Balancing the nutrition, health and wellness equation

THE MAJORITY of consumers today are well aware of the benefits of leading a healthy lifestyle but, when it comes to the question of nutrition and health, one has to wonder whether we are equally cognisant of just how important nutrition is within the “nutrition, health and wellness” equation.

Foodservice Footprint Neil-Stephens-238x300 Balancing the nutrition, health and wellness equation Comment Health and Vitality  Toque d'Or Public Health Responsibility Deal Nestle Professional Neil Stephens British Nutrition Foundation















Nestlé Professional®, through its Toque d’Or programme, has positioned itself at the forefront of Nutrition, Health and Wellness education by collaborating with the British Nutrition Foundation to develop an on-line training course, which is available now via .


The six-module course, covers the following topics: eating and drinking well, energy and nutrients, nutritional needs of the individual, diet and lifestyle, understanding food labels and catering for health.  Each of the six modules takes about 40-60 minutes to complete and delivers a comprehensive overview of nutrition.


According to Neil Stephens, Managing Director of Nestlé Professional®, nutrition, health and wellness should all go hand in hand.  “You can produce food that is inherently healthier or more nutritious” he says; “by removing or reducing certain public health sensitive nutrients such as salt, sugars or saturated fat. However, it is often found that with a reduction of these nutrients, more technical innovation needs to go into producing a product of superior quality that tastes great and that has a better balance of nutrients overall. It is also important to be aware of how food and beverage products can fit into an overall healthy diet or indeed a ‘healthier’ meal occasion.”


Stephens believes that nutrition is a vital – and not especially well understood – element, and an area that manufacturers and suppliers should put more emphasis on when it comes to educating the consumer.


“Several initiatives, including the obesity debate, Government’s Public Health Responsibility Deal, and society’s increasing desire for transparency – have all been well-documented and this has been combined with industry improvements in the areas of health and nutrition.” This, combined with an increased awareness of nutrition, health and wellness by consumers and an increased interest by the media and NGOs means that it can be an area of confusion especially to those starting out in the catering arena.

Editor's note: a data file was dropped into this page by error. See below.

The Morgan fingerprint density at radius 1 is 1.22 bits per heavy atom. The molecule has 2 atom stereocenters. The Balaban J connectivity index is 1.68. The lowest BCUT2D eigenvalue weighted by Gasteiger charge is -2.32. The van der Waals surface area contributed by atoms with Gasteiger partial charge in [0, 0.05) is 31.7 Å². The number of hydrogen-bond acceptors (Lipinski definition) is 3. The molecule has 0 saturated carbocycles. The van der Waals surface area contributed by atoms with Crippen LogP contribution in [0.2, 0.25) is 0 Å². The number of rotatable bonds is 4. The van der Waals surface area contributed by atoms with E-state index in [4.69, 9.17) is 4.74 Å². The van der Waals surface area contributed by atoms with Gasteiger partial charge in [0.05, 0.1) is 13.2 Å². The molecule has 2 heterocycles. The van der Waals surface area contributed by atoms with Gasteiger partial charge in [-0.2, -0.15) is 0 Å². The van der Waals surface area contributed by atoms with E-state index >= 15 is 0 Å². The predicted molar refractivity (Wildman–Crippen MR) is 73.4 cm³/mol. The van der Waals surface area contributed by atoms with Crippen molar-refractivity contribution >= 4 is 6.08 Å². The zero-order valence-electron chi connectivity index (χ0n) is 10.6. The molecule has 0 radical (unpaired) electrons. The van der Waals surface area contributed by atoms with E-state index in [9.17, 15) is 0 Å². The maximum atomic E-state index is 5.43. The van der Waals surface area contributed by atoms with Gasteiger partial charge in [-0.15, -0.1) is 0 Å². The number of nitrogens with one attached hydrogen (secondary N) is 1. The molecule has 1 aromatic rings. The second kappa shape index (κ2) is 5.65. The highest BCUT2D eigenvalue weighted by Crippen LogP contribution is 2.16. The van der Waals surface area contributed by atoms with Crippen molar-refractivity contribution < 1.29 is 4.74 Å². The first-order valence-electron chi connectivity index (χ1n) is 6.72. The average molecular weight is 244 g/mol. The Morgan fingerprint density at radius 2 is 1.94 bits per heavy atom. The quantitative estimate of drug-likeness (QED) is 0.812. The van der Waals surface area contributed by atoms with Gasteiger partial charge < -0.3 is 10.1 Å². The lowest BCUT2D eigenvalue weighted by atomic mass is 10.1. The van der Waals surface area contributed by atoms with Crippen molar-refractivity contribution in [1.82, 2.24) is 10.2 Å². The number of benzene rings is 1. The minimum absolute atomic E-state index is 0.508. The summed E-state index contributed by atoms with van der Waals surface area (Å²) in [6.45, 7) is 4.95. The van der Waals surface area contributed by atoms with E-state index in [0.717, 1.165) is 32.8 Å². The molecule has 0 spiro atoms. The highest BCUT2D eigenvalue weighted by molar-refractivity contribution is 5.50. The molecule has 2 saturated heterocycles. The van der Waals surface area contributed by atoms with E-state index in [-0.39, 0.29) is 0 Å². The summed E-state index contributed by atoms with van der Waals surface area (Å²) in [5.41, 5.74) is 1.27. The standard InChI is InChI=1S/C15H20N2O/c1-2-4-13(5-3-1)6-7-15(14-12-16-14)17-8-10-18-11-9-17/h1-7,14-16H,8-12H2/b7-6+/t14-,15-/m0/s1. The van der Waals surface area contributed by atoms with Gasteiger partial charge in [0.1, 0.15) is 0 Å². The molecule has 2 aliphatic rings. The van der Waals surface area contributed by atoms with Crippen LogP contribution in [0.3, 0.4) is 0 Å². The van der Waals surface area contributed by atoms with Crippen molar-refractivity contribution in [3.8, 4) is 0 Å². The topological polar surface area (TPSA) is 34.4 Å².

“Education” says Stephens, “is key. In essence, there’s really no escaping the fundamental need for everyone working in the industry to have, at the very least, a basic knowledge of what is meant by nutrition, health and wellness.  But it needs to go further than this.  There needs to be an understanding of how to bring this to life through one’s day to day operations – be that from the perspective of an ingredients provider or manufacturer or an operator tasked with serving healthier and more balanced meals, that will keep the customer coming back for more.”


In Stephens’ opinion, it’s all about achieving the delicate balance of nutrition + quality + taste.  And this requires skill, which in turn, requires knowledge and understanding, which can only be gained by education.


Stephens concludes:  “As part of an industry synonymous with food and by its very nature, health, we have a responsibility to set an example and in doing so, educate others.  But first we must educate ourselves.  This new training course is just one tool that can help industry develop the necessary skills and information related to food and nutrition, health and wellness; ultimately empowering us to work together to really take control of an agenda that will always be fundamental not only to the foodservice and hospitality industries, but to life itself.”


The course, which costs £25 per head (payable to the British Nutrition Foundation), is available now by visiting